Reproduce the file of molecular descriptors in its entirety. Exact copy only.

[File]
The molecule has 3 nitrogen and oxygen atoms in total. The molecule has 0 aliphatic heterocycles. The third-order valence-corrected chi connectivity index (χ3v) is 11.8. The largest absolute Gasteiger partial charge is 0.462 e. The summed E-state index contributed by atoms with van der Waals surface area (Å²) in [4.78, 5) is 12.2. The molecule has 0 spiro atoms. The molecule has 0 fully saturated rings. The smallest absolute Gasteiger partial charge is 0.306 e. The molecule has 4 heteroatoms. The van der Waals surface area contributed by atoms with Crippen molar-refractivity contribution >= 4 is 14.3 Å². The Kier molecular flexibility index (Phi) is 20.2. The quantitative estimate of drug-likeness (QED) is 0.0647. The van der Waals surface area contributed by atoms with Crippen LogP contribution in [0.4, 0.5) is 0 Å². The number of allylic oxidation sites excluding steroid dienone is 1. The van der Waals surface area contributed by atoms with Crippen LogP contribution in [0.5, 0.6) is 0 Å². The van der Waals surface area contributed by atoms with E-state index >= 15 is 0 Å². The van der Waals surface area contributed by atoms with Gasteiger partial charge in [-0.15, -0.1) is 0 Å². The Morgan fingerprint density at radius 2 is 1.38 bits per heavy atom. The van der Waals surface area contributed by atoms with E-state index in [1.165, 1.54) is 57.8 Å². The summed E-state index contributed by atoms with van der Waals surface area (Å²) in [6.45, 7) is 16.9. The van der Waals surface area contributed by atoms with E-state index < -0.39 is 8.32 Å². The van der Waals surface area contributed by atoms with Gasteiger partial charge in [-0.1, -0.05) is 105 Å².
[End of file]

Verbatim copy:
The molecule has 3 nitrogen and oxygen atoms in total. The molecule has 0 aliphatic heterocycles. The third-order valence-corrected chi connectivity index (χ3v) is 11.8. The largest absolute Gasteiger partial charge is 0.462 e. The summed E-state index contributed by atoms with van der Waals surface area (Å²) in [4.78, 5) is 12.2. The molecule has 0 spiro atoms. The molecule has 0 fully saturated rings. The smallest absolute Gasteiger partial charge is 0.306 e. The molecule has 4 heteroatoms. The van der Waals surface area contributed by atoms with Crippen molar-refractivity contribution >= 4 is 14.3 Å². The Kier molecular flexibility index (Phi) is 20.2. The quantitative estimate of drug-likeness (QED) is 0.0647. The van der Waals surface area contributed by atoms with Crippen LogP contribution in [0.4, 0.5) is 0 Å². The number of allylic oxidation sites excluding steroid dienone is 1. The van der Waals surface area contributed by atoms with Crippen LogP contribution in [0.5, 0.6) is 0 Å². The van der Waals surface area contributed by atoms with E-state index >= 15 is 0 Å². The van der Waals surface area contributed by atoms with Gasteiger partial charge in [-0.15, -0.1) is 0 Å². The Morgan fingerprint density at radius 2 is 1.38 bits per heavy atom. The van der Waals surface area contributed by atoms with E-state index in [1.165, 1.54) is 57.8 Å². The summed E-state index contributed by atoms with van der Waals surface area (Å²) in [6.45, 7) is 16.9. The van der Waals surface area contributed by atoms with E-state index < -0.39 is 8.32 Å². The van der Waals surface area contributed by atoms with Gasteiger partial charge in [-0.1, -0.05) is 105 Å².